Enamel paint on hand-made paper
Inv. No. 16341 (Property of the Städelscher Museums-Verein e. V.)
78.5 × 57.5 cm
In 1947, with his so-called »drippings« – the works that led to »action painting« – the American Jackson Pollock decisively turned his back on every recognized painting technique and every traditional notion of what constituted a picture. He adopted the unconventional method of applying the paint in rhythmic movements, which – aside from blurring the distinction between painting and drawing – placed the emphasis on the immediate existential creative process, based partly on chance but also on reflection.
Figure is one of the earliest works in which Pollock introduced this new artistic method into the sphere of drawing, making the paint flow and drip from above onto the paper laid out flat below. It was a perilous balancing act between abstract art and figurative representation. In order to exercise maximum control over the viscous enamel paint as he poured it, Pollock had to work quickly. As he drew his black line, which thickened whenever he slowed down but which can also appear thin and threadlike, the artist used sweeping loops, changes of direction marked by blobs, and twists suggesting volume to produce a form of organic appearance. Possessing a strong presence despite its quality of near weightlessness, the animated figure on the otherwise blank surface of the white paper conquers the boundless space around it.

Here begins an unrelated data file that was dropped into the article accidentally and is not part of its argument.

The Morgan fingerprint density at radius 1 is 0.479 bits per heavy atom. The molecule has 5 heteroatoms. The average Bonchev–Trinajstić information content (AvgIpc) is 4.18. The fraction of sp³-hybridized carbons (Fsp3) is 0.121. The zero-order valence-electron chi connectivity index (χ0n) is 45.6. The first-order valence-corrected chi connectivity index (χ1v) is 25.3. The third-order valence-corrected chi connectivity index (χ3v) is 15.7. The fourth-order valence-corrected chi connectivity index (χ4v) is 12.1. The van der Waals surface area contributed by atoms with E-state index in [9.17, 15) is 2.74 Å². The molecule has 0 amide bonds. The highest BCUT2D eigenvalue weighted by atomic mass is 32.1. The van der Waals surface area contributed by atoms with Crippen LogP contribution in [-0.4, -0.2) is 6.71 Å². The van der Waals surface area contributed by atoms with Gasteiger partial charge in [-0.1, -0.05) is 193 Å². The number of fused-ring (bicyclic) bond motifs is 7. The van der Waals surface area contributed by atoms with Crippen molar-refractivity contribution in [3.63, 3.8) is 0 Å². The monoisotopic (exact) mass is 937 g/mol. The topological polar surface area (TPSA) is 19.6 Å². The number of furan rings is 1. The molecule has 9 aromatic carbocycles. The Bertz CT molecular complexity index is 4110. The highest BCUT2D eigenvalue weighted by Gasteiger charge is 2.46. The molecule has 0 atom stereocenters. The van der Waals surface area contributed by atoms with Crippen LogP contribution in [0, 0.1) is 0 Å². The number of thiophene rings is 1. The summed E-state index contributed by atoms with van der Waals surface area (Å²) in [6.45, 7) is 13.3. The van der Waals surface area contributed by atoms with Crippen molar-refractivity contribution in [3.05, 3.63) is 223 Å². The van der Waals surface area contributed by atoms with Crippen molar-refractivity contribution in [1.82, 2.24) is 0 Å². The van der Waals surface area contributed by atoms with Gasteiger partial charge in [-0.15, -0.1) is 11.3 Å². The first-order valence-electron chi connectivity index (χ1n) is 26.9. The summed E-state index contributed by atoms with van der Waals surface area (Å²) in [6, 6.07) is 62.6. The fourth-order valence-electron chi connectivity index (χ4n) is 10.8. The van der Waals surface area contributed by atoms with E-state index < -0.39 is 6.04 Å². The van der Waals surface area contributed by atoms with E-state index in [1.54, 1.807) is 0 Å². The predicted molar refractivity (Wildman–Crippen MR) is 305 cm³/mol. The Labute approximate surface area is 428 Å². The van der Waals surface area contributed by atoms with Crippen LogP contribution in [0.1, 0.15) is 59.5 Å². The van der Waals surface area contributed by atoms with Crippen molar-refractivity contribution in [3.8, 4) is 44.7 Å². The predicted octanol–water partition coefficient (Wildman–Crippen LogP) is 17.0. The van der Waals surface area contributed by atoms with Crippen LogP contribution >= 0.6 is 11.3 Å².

Pollock is known to have had a wire sculpture by Alexander Calder (1898–1976) in his studio. That figure, and the impression it gave of appropriating space, may have been of some inspiration to Pollock, but the drawing points above all to the continuing prominence of the human form in his artistic ideas. In many of his drip paintings he allowed the human figure – a central theme in his early work – to vanish under innumerable layers of paint; in other cases he rendered it in barely recognizable form. In 1948 he began to cut silhouettes of figures out of drip paintings he had made. In one case, a blank surface was created by cutting out an area corresponding in shape to the rough outline of this Figure (Untitled, Cut-Out, 1948–1950, Ohara Museum of Art, Kurashiki). He then collaged the resulting figure, with its lively »dripped« colouration, into a contrasting drawing (Untitled, Cut-Out Figure, 1948, private collection).
The fact that he now once again visibly incorporated an archetypal figure into his compositions may have been linked to impulses from contemporary art, especially the paper cut-outs of Henri Matisse, but also the figures projected frontally onto the picture plane by Jean Dubuffet. The work of both Frenchmen was well known in New York in the late 1940s, and exercised a particularly strong and enduring influence on the development of American art.